Michael Kenneth Williams is also on superb form as Chalky White; his character’s arc also following the same common thread that allow of them follow: trouble at home with your family; trouble at work with your other family. There are also a couple of nice episodes that give him plenty of time to shine – including a fantastic prison cell confrontation. Seriously, this guy has taken the word ‘commanding’ to a whole new level ever since his tour of duty on the excellent TV show, The Wire.
“He who dies pays all his debts.”
The most noteworthy new addition is not, however, Bugsy Siegel – the much-anticipated new character who is utterly ruined by being depicted as little more than a court jester – but actually Philadelphia gangster Manny Horvitz, powerfully brought to life by William Forsythe (Things to do in Denver when you’re Dead, The Rock, Once Upon a Time in America). Forsythe really owns this character, and makes him into the kind of threatening presence that you’d expect from a latter-day Capone. He’s truly one of the best things about season 2.
Still boasting the excellent period set and production design, costumes, and background effects, that were unleashed by Scorsese over two dozen episodes back, Boardwalk Empire is probably the best-looking and most expensive-looking TV show in existence. Lavish and decadent, there’s almost no expense spared, with only a couple of the minor pure-effects shots (like shots from inside vehicles) which are so bad that they remind you that they only have so much money to play with. The rest of the time, this could easily make for film-worthy material. And whilst Scorsese’s hand behind the camera will always be missed, he appears to have steered his successors on the show in the right direction, and they’ve stayed on course thus far, giving a nice edge to the style that always has a sweeping boardwalk shot; a city set-up shot; or even a panning beachfront shot to woo you with.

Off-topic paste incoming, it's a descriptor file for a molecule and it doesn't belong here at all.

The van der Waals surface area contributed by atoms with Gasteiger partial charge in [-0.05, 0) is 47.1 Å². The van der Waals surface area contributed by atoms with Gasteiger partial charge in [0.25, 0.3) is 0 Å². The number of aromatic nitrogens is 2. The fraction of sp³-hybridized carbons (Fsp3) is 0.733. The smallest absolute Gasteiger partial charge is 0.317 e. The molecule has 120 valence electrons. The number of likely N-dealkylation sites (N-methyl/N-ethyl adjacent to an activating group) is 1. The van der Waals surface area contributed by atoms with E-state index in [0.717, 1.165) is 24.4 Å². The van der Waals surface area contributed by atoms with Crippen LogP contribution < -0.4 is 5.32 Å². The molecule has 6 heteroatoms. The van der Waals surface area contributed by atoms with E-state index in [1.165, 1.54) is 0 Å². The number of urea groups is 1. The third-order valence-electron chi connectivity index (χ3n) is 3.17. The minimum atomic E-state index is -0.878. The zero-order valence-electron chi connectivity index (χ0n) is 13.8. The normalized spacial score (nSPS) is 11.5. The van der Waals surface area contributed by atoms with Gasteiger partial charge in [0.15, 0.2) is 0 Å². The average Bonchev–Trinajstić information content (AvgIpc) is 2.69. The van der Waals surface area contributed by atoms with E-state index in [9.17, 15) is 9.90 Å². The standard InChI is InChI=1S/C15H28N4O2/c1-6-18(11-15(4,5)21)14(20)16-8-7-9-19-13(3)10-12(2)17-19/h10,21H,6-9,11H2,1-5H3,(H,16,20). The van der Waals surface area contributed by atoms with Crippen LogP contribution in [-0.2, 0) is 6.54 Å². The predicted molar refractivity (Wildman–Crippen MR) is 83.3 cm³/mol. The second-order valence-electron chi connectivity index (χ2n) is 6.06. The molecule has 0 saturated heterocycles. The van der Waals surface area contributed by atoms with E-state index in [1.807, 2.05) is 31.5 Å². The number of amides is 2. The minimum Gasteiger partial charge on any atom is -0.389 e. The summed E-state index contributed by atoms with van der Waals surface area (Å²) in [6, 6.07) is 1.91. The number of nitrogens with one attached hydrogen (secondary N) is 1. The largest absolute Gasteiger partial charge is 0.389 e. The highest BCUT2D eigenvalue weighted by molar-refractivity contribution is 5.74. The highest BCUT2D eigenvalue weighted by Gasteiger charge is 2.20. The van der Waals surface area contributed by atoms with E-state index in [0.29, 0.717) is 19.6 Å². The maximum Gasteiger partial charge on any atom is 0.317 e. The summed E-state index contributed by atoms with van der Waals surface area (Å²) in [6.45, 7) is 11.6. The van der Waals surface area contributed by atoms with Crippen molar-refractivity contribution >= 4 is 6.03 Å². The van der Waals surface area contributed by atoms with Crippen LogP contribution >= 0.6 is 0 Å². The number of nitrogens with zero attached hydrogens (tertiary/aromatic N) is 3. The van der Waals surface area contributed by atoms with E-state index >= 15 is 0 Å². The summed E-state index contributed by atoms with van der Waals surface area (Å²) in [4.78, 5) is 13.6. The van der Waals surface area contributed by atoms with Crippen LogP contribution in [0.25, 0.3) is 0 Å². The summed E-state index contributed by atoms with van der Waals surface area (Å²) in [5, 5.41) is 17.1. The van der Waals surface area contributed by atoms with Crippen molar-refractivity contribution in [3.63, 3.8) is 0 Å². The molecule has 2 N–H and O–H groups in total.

All in all Boardwalk Empire remains undeniably one of the absolute best TV shows out there at the moment. Amidst the top-tier productions – everything from Sherlock to Game of Thrones – it’s HBO at its best. That it doesn’t quite hit the very high standards set by the first season is not actually all that surprising. It was certainly too much to expect this sophomore year to exceed the first outing; and matching it understandably proves to be difficult enough. Fans should still be utterly enthralled, however, because even a slightly flawed second season Boardwalk Empire makes for fantastic viewing. Consistently impressive and wonderfully playing with multiple outcomes as it twists its way through to a wholly unexpected conclusion, season 2 is both a darker and deadlier animal. I can’t wait to see what’s in store for season 3.
“The beginning is over. The end hasn’t come yet. All I care about is now.”
Our Review Ethos